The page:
LECTURE 4 CHAPTER 6 ACIDIC DEPOSITION
-Subject of the chapter: Acidic substances and their precursors.
Section I- Acid Pollutions
-This section identifies the major pollutants responsible for acid deposition, and describes
how they are formed.
-Sulfur dioxide (SO2) and nitrogen oxides (NOx) are the major precursors of acid deposition.
-With moisture these gases convert to sulphuric and nitric acids, deposited in rain, snow,
- With dry conditions, sulfur dioxide= sulphate & nitrogen oxides= nitrate.
-Half of acid deposition is dry, which is more likely to settle near emission sources.
- Other chemicals can contribute to acid deposition, CO2 in moist temp= carbonic acid.
-Acid deposition, first described in 1852.
-First half of the twentieth century damage to tress and vegetation was seen near smelters
(facilities that melts or fuses ores that contain metals in order to separate out the metals
that ores contain).
-Smelters release large quantities of sulfur dioxide from sulfur-rich metal ores.
-To protect local communities, the 1970 US Clean Air Act required power plants and
smelters to build emission stacks 1000 ft. (305 m) above ground level.
-Pollutants released at this height would become so diluted that they would cause no
-High stacks were built, but another problem started: stack emissions of sulfur dioxide and
nitrogen oxides are carried away by the wind for hundreds of miles.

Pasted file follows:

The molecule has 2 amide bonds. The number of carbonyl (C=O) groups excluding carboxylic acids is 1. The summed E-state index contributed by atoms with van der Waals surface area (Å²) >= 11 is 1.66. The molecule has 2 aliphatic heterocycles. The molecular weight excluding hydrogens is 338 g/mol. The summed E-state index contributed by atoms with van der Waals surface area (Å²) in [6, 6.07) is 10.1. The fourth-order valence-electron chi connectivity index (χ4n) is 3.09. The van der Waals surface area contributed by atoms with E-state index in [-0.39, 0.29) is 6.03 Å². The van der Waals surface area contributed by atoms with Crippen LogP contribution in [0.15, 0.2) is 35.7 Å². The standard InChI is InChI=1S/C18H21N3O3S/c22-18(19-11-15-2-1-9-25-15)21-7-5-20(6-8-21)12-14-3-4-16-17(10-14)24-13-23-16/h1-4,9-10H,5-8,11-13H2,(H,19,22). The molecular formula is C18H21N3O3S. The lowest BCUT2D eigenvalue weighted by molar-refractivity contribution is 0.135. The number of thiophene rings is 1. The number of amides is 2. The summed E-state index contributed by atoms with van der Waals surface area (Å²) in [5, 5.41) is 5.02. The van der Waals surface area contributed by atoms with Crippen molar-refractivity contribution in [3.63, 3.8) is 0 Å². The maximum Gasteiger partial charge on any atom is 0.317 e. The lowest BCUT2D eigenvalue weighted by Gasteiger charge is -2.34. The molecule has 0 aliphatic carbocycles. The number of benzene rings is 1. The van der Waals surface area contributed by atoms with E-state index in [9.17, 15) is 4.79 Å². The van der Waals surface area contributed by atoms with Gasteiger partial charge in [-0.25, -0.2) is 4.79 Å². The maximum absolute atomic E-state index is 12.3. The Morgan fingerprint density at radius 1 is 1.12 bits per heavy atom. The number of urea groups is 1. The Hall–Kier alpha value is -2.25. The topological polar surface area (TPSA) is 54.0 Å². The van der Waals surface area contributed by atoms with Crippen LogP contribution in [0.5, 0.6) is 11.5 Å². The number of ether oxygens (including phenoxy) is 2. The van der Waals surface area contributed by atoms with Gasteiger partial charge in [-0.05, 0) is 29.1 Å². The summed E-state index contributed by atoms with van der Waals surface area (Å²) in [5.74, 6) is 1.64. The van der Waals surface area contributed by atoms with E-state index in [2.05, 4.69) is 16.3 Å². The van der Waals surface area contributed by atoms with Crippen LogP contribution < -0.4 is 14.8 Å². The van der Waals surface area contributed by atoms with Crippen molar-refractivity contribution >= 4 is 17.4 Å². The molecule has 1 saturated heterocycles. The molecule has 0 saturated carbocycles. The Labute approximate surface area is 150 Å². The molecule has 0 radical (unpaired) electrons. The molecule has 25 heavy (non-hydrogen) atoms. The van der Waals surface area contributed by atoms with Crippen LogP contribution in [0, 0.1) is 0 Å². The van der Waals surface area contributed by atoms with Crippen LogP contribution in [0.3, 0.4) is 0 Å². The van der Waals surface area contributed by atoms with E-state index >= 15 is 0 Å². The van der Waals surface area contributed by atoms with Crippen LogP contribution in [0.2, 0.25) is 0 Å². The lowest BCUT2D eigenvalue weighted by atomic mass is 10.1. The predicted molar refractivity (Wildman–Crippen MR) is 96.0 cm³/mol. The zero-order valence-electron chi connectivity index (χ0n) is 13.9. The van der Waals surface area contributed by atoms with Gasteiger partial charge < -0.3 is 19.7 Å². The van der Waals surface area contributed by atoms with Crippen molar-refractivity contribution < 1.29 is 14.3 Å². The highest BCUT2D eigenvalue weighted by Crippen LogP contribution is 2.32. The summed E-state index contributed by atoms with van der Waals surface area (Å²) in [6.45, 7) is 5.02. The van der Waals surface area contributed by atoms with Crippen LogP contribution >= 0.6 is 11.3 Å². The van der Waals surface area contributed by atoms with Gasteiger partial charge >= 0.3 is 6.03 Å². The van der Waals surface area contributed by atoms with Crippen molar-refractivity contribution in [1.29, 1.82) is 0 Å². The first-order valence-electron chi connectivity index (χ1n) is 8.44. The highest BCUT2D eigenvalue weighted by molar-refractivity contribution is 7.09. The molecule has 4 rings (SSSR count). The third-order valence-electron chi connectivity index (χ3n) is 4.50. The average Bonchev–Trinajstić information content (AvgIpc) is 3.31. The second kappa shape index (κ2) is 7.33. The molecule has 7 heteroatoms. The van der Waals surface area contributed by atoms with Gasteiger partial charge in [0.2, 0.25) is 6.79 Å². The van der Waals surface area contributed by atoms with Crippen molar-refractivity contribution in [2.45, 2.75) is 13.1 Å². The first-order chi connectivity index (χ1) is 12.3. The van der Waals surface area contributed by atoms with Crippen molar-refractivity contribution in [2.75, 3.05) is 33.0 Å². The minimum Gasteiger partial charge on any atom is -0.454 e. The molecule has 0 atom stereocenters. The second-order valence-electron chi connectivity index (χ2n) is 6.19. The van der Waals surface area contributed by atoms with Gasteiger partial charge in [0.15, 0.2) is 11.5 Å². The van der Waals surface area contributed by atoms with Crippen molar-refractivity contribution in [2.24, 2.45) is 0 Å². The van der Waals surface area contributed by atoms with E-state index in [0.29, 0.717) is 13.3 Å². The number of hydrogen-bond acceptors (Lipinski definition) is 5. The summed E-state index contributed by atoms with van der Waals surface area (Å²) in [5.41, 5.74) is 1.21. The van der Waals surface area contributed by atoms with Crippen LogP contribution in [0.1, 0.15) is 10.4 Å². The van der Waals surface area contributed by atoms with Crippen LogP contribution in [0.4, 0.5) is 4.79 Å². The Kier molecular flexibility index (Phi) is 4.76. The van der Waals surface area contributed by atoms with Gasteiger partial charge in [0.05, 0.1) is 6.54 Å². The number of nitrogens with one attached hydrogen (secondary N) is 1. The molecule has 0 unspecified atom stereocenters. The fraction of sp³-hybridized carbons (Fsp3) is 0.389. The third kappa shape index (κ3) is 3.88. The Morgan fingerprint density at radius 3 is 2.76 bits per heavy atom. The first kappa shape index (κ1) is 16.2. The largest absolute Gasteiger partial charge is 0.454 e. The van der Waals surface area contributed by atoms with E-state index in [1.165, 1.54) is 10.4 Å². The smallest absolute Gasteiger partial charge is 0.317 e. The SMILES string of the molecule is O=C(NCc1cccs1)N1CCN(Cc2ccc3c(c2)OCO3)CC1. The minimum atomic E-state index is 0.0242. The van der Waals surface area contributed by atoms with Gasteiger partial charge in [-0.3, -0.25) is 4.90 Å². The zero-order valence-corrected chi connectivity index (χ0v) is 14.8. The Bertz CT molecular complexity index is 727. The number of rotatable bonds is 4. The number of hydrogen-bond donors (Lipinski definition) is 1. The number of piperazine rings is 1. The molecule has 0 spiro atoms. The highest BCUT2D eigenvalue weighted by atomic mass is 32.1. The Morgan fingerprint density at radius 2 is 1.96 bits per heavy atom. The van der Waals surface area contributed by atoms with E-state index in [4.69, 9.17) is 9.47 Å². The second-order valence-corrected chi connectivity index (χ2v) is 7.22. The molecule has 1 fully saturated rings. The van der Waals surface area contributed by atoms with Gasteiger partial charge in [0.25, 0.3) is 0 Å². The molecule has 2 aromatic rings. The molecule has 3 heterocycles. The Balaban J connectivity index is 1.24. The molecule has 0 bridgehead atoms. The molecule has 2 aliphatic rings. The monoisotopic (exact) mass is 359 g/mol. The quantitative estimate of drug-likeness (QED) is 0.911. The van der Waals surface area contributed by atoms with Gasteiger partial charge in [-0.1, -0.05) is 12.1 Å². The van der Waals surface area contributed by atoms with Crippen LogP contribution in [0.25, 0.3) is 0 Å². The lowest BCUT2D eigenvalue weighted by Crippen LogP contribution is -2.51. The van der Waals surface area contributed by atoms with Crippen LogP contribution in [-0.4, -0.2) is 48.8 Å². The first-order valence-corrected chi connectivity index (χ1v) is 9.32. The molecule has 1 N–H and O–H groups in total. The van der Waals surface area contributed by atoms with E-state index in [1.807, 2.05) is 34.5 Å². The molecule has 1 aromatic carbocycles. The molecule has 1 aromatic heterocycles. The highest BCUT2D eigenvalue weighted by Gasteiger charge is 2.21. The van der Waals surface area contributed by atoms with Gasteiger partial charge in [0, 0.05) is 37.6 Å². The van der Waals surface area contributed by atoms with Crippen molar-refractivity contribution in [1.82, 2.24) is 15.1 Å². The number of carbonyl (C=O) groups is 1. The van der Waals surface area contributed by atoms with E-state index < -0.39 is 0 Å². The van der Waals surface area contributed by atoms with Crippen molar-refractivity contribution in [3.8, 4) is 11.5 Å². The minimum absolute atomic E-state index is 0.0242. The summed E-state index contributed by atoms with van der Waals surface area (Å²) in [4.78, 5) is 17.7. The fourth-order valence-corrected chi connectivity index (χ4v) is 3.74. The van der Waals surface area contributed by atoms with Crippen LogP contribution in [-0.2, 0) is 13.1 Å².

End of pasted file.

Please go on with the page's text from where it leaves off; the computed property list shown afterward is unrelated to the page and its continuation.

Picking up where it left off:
-Meanwhile, gases where converted to acid aerosols.
- They rain out or settle on land, water, and on man-made materials.
-Acid deposition, also stored in winter snow until spring snow melts and falls into water
bodies, can also fall directly in water bodies.
- Water can also become acidic enough to harm or kill fish and other aquatic organisms.
- pH at 7 is neutral ---- pH decline can cause death from snails, to fish eggs, to fish species,
to eventually flies and frogs
- The US government spent half billion on National Acid Precipitation Assessment Program
- Carried by teams of scientists this study aimed to understand acid deposition and
-These factors complicated the study:
-Rain does not have a “normal” pH. Rain in the eastern US is naturally acidic
-The pH of lakes and streams varies.
- Difficult to determine whether acid rain was affecting forests, they can be affected
by other stresses
-1990, NAPAP reported that acid deposition did have adverse effects.
Section II- Adverse Effects